Sorry!! The article you are trying to read is not available now.
Thank you very much;
you're only a step away from
downloading your reports.

New York Cabbies Get Taken for a Ride


Exorbitantly overpriced, taxi medallions are the last can't-miss investment in town.

New York City has seen the price of one thing after another plummet in the last year: real estate, stocks, consumer goods. The price of one item, however, keeps rising into the stratosphere.

That item? Taxi medallions.

The medallions -- which license owners to operate yellow cabs -- are small metal disks affixed to a taxi's hood. Those drivers lucky enough to have them are the only ones allowed to pick up passengers on the street (as opposed to those who call a central dispatcher for a car).

There are 2 classes of medallions: individual and corporation. The first, which make up about 33% of all medallions, are sold on a one-off basis, and the cab must be operated by the medallion's owner; the second, often known as mini-fleet medallions, are sold in pairs.

The price of medallions is set by supply and demand on the open market, and their prices easily rival that of Manhattan apartments. Individual ones currently go for around $570,000; the corporation ones average $750,000. Since the latter are sold in pairs, they routinely fetch $1.5 million when sold.

In 2001, the price for individual and corporation medallions was $180,000 and $199,000, respectively. Their prices have tripled since then, untroubled by the fate of New York's broader economy. They're the last can't-miss investment in town.

"The price historically appreciates," says Gary Kanterman, a broker with Jericho Taxi Brokers, located in Queens's Long Island City. "It is only affected when there is legislation that will affect the market." It therefore isn't affected by such things as the state of the economy or fuel prices: The last legislation to have an effect on the market was 1990's Taxi Commission Law, which required cabs bearing individual medallions to be operated by the owner. The price dropped significantly, but then soon rose again.

There are 13,300 medallions in existence, and the total number has remained relatively fixed for the last 8 decades, Kanterman said. This is why the price has maintained its steep upward trajectory. Though Mayors Giuliani and Bloomberg auctioned off about 1,500 medallions, it's been 2 years since any new medallions were issued.

"I believe we probably have the same irrational exuberance that Greenspan once said existed in the overall market," Kanterman said. But, he added, "There is no economic model that tells us what we can value medallions at versus where they are now. It defies formulas."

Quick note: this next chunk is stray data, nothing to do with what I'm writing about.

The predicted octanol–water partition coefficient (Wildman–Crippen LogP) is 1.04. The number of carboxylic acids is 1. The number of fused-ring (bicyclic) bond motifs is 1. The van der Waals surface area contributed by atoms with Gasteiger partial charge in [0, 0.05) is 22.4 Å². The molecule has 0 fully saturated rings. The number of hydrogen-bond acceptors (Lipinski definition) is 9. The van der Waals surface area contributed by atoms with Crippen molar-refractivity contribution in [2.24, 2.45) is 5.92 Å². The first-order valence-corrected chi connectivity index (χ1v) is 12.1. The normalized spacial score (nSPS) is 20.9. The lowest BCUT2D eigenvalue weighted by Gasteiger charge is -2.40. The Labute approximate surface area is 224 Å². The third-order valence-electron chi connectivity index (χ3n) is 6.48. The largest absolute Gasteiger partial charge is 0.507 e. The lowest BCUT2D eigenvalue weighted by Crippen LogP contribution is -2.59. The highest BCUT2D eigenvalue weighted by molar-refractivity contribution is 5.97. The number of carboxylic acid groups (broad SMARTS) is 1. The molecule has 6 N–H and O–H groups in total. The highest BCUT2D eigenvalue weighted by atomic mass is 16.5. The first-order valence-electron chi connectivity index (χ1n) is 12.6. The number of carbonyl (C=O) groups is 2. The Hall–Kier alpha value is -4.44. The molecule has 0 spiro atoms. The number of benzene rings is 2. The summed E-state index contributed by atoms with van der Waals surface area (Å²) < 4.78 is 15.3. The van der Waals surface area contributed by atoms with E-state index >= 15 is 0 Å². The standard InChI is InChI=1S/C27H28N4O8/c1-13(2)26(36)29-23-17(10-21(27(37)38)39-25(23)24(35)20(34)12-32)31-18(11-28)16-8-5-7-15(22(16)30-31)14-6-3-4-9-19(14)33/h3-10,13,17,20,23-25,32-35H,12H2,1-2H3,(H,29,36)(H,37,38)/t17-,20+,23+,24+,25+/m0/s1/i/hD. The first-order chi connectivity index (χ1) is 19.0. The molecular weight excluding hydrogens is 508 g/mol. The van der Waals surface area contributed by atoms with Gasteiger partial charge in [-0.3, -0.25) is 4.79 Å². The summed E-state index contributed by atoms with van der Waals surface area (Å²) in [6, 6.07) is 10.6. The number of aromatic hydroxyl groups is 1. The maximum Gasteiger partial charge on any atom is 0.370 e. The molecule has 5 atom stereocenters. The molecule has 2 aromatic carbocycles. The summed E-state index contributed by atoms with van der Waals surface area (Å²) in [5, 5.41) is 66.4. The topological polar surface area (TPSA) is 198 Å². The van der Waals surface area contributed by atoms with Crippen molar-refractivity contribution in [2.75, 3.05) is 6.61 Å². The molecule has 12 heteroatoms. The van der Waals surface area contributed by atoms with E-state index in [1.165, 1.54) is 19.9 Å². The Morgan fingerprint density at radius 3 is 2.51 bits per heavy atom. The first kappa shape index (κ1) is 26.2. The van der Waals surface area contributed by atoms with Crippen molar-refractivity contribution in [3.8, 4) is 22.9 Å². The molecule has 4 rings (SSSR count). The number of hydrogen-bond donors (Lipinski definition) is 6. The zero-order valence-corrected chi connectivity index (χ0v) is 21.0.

< Previous
No positions in stocks mentioned.

The information on this website solely reflects the analysis of or opinion about the performance of securities and financial markets by the writers whose articles appear on the site. The views expressed by the writers are not necessarily the views of Minyanville Media, Inc. or members of its management. Nothing contained on the website is intended to constitute a recommendation or advice addressed to an individual investor or category of investors to purchase, sell or hold any security, or to take any action with respect to the prospective movement of the securities markets or to solicit the purchase or sale of any security. Any investment decisions must be made by the reader either individually or in consultation with his or her investment professional. Minyanville writers and staff may trade or hold positions in securities that are discussed in articles appearing on the website. Writers of articles are required to disclose whether they have a position in any stock or fund discussed in an article, but are not permitted to disclose the size or direction of the position. Nothing on this website is intended to solicit business of any kind for a writer's business or fund. Minyanville management and staff as well as contributing writers will not respond to emails or other communications requesting investment advice.

Copyright 2011 Minyanville Media, Inc. All Rights Reserved.

Featured Videos